PBPitch June 2021

I’m not sure how PBPitch (Picture Book Pitch) managed to sneek up on me. I thought had seen something about a Twitter event in mid-June but when I checked the various lists . . . nada. Then yesterday I saw an announcement. PBPitch is today.

Fortunately, I have three picture books polished and ready to submit. AND I saved my pitches from the last event. Since they didn’t work last time, I didn’t want to use the same pitches but they gave me a starting point to create something better. And isn’t that what writing is all about – rewriting and improving on our work.

For those of you who don’t know PBPitch, it stands for Picture Book Pitch. The event is organized and operated by Debra Kempt Shumaker, PJ McIlvaine, Mette Engell, and Mandy Yates.  During this daylong opportunity, you can pitch your picture book on Twitter. Agents and editors sign in and review the pitches throughout the day. If they are interested, they will like your pitch. That’s the signal that you are invited to query or submit – they will post their individual preferences early in the day.

You can pitch more than one manuscript as long as each is polished and ready to submit. Organizers ask that you only pitch each manuscript twice – once in the morning (before 2 pm) and once in the afternoon (after 2 pm). And you need to use two slightly different pitches.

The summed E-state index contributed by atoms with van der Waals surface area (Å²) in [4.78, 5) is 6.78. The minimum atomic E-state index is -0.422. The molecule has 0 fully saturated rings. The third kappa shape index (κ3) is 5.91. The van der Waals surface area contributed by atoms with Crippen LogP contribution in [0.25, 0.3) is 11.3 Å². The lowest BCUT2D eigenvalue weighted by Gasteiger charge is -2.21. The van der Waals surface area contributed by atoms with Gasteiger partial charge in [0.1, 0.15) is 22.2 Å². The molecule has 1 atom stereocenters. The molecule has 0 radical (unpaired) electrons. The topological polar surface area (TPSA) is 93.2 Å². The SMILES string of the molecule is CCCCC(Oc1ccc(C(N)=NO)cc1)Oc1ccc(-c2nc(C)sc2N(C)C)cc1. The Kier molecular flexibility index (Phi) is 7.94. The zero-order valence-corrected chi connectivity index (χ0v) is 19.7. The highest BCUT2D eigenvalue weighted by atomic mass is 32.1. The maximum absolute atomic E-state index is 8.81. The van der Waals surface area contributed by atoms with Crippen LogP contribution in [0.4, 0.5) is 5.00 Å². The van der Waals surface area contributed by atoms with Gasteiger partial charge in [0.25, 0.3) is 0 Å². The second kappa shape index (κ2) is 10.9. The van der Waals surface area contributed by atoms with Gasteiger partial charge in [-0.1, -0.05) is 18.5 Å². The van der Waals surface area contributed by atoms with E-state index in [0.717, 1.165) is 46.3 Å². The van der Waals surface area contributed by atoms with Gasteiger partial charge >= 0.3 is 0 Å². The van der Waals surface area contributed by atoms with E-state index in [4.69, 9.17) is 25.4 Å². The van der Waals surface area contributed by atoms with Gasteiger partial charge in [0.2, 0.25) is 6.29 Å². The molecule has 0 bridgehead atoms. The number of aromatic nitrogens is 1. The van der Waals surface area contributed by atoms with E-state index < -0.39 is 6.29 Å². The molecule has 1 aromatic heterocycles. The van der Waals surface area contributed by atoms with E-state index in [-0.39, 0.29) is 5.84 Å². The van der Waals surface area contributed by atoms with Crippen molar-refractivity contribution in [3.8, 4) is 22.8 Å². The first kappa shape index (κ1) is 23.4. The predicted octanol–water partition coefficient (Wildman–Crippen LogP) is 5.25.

This used to bother me. I had to write not one, but two attention catching pitches. But then I realized that if the first didn’t grab the agent’s attention, I didn’t really want to use it again. Better to go with something slightly different that might yield a different outcome.

As you craft your pitch, remember that it is going to be only 280 characters long. That is, after all, the character limit on a single tweet. But this limit also includes your tags and you definitely want to include your tags. Here are some of the most common, starting with the most essential.

#PBPitch (To signals that your tweet is part of the event).
#NF = Nonfiction
#C= Concept
#L= Lyrical
#I= Interactive
#BVM (Black Voices Matter to be used by black creators)
#POC (Person of Color)
#OWN (Own Voices)
#DIS (Disability subject matter)

#NF = Nonfiction
#C= Concept
#L= Lyrical
#I= Interactive
#OWN (Own Voices)

For more information, check out the PBPitch web site. And good luck!

–SueBE